Land’s End to John O’Groats is a classic cycle touring route. But it was also the blue riband distance among the long distance record-breaking heyday of the 1930s to the 1960s. In 1954 Eileen Sheridan, a diminutive cyclist from Coventry sponsored by the huge Hercules Bicycle Company, set a new record that stood for decades. Now over 90, Eileen recounts a truly epic journey and tells the story of how she became one of the best-known, and best-paid, cyclists in Britain.
To many UK cycling campaigners, David Hembrow is a Moses-type figure, handing down tablets of smooth, car-free red asphalt from the streets of Assen in the Netherlands where he lives and writes the blog A View from the Cycle Path. He’s also a controversial figure, arguing that separation of cars and bikes is essential for mass cycling and that many UK campaigners are either on the wrong track or suffering from hopelessly low expectations. In an extended interview David explains why he moved from England to the Netherlands in search of cycling nirvana and what the Dutch have got to teach the rest of the world when it comes to making cycling friendly towns and cities.
Image credit: David Hembrow
Contemporary bike culture is blossoming into a mesmerising kaleidoscope of bicycle-related art, craft and graphic design. Small artisans are leading the way while big brands try to cash in on the action. Alice Marsh of Bike V Design leads a discussion recorded in front of a live audience at the Victoria and Albert Museum, bringing together a panel that includes Tom Donhou, a former product designer turned bicycle frame-builder, the founders of The Ride Journal and Boneshaker magazine and James Greig, a graphic designer and author of the Cycle Love blog.
Photo credit: V&A Friday Late
On the eve of Kraftwerk’s eight night residency at the Tate Modern, Jack is joined by David Buckley, music writer and author of a new biography of the German electronic pop pioneers. Among the revelations in his book is evidence that a serious obsession with cycling contributed to the slowing of the band’s musical output in the 1980s and, ultimately, the break-up of the group’s classic line-up. Jack and David talk about Kraftwerk’s journey from experimental music-making to the pinnacle of influence over pop, rock, hip-hop and dance music as well as their love affair with riding their bikes.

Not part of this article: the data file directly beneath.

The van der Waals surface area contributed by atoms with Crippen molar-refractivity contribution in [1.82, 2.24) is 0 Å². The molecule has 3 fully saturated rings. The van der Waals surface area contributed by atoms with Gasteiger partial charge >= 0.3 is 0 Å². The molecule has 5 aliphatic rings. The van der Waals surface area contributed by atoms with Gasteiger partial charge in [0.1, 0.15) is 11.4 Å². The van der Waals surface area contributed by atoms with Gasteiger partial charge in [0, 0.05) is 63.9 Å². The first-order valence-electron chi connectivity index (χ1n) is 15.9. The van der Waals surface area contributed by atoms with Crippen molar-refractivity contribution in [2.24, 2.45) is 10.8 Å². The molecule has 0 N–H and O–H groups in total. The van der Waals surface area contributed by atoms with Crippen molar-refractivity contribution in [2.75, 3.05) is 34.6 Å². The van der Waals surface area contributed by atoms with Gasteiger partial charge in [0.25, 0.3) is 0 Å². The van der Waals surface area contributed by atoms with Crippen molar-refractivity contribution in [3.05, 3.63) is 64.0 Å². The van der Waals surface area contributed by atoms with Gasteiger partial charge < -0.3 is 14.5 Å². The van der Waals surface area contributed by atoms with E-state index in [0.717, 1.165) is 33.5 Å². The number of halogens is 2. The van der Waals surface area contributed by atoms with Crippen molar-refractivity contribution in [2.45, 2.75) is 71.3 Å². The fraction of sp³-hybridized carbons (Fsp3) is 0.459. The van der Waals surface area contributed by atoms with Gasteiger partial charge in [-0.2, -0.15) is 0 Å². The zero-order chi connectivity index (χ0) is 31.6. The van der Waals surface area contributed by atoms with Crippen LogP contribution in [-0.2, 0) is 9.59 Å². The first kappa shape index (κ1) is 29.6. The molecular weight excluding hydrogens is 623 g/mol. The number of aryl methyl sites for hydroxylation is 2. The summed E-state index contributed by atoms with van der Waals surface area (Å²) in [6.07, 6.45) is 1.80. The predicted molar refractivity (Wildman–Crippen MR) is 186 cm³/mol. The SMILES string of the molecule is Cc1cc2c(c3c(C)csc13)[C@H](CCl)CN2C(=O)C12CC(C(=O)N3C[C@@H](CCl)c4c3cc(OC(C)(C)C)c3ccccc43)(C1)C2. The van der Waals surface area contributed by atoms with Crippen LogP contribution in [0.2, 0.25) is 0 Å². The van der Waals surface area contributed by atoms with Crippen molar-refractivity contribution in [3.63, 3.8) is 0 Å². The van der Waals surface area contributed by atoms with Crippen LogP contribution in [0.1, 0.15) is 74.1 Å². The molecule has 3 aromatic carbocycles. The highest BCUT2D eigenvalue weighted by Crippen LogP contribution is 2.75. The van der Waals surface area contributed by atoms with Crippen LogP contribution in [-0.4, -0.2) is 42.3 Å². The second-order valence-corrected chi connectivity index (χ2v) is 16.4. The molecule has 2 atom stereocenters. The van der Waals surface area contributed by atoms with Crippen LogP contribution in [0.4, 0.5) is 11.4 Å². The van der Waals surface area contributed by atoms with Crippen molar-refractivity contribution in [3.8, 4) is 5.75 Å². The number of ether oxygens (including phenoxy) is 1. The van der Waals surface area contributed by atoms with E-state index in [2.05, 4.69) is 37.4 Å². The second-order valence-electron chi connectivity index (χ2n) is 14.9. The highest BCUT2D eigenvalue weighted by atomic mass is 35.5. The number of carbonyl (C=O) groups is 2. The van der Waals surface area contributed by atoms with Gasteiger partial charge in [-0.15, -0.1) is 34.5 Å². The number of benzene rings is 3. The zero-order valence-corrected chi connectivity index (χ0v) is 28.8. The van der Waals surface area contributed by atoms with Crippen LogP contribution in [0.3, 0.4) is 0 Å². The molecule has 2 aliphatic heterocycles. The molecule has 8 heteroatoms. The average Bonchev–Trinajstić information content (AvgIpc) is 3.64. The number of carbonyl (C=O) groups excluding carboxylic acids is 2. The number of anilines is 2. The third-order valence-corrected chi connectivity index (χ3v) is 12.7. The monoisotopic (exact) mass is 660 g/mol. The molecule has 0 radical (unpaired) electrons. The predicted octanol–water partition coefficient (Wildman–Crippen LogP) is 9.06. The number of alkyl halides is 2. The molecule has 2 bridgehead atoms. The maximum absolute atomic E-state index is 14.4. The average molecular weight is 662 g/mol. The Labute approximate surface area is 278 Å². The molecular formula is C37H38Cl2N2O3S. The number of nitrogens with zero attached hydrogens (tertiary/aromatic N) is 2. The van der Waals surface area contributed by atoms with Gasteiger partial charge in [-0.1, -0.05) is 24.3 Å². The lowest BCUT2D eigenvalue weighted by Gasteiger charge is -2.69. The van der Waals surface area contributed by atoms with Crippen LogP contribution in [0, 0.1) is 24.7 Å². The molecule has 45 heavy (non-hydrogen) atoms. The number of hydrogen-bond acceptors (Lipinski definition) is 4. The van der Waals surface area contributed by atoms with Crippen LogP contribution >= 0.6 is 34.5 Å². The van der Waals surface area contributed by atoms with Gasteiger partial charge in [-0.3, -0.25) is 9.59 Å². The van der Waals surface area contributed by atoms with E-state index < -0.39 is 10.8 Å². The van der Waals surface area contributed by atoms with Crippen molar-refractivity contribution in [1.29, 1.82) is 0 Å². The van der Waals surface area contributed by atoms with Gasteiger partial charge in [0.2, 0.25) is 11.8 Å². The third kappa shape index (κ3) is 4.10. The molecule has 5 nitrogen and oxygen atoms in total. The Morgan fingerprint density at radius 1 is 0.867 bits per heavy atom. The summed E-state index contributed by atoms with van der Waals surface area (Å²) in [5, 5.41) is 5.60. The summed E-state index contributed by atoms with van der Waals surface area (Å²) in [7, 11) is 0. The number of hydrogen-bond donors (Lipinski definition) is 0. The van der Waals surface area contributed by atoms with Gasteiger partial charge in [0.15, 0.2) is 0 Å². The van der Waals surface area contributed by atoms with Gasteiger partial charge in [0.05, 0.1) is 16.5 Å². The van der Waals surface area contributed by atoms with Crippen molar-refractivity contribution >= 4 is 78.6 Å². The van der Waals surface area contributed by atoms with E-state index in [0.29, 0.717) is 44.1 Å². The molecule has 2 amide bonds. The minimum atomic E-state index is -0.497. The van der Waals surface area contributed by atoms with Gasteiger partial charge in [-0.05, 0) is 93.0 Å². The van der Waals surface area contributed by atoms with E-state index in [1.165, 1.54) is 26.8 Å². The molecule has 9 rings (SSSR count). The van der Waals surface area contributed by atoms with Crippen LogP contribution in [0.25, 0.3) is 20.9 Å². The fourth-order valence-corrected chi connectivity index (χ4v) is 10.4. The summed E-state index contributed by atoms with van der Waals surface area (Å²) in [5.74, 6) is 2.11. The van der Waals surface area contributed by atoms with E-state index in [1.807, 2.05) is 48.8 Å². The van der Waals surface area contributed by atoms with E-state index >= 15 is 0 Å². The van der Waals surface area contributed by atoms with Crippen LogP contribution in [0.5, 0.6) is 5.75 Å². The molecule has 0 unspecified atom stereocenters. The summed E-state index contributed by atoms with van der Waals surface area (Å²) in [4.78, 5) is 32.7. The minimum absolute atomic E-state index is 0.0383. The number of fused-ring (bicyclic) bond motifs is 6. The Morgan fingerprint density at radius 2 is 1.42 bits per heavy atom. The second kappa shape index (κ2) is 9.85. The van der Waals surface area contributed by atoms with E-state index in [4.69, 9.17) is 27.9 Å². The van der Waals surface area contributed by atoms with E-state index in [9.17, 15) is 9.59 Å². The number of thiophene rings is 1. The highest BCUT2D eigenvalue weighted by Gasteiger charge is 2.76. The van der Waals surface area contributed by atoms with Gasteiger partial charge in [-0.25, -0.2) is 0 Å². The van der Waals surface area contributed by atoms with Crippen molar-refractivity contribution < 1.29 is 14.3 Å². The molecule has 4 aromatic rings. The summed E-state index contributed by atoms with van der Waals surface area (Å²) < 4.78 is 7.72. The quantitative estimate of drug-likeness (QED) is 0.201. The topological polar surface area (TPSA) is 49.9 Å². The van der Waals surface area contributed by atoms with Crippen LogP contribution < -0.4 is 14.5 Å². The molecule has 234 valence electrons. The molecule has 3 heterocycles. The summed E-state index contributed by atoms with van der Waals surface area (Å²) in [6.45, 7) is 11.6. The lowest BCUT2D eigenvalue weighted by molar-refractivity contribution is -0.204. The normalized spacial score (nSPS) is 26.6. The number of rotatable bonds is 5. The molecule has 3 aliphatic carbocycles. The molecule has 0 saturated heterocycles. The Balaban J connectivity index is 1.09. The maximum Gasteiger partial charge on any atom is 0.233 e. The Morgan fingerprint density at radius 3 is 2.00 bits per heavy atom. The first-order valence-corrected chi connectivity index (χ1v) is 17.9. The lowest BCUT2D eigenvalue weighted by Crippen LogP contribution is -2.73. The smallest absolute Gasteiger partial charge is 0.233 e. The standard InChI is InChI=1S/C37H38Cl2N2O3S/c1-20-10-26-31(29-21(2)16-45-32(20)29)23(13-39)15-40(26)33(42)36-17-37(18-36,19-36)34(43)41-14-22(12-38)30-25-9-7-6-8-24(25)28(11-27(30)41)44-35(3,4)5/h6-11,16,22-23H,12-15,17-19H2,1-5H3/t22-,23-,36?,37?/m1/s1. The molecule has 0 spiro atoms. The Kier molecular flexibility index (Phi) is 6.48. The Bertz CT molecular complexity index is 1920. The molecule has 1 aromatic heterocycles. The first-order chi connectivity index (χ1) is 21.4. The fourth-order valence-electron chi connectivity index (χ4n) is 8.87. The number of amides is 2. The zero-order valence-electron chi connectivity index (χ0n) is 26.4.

In a seasonal podcast special, Jack heads to Balham, Gateway to the South, for the Christmas Fête organised by Vulpine, the London-based cycle clothing company. The Fête brings together the best and most creative British cycling enterprises including The Ride Journal, Artcrank, Michaux Club, Pannier.cc, Marsh-Mallows Cycling Holidays, and Fresh Tripe.
Image credit: Nick Hussey of Vulpine.
Grant Petersen thinks most cyclists need to ‘unrace themselves’, that is to say, stop following what professional racing cyclists do. Instead we should all ride more comfortable bikes in more comfortable clothes and be more relaxed about the whole experience. He’s written a book called Just Ride: A Radically Practical Guide to Riding Your Bike and, in an extended interview, he tells Jack Thurston exactly what he means.
Pete Gostelow rode twenty thousand miles across Africa and passed through dozens of countries. In doing so he showed that the bicycle is the best way to travel. In this episode we continue our ride to Battersea Park and talk along the way about where he slept, what he ate, what his motivations were for making the journey and what it’s like to be back home after such a long trip. Pete also explains the inspiration he thinks ordinary cyclists can take from his long African adventure.
This is the first of a two-part feature. Listen to part one.
Photo: Pete Gostelow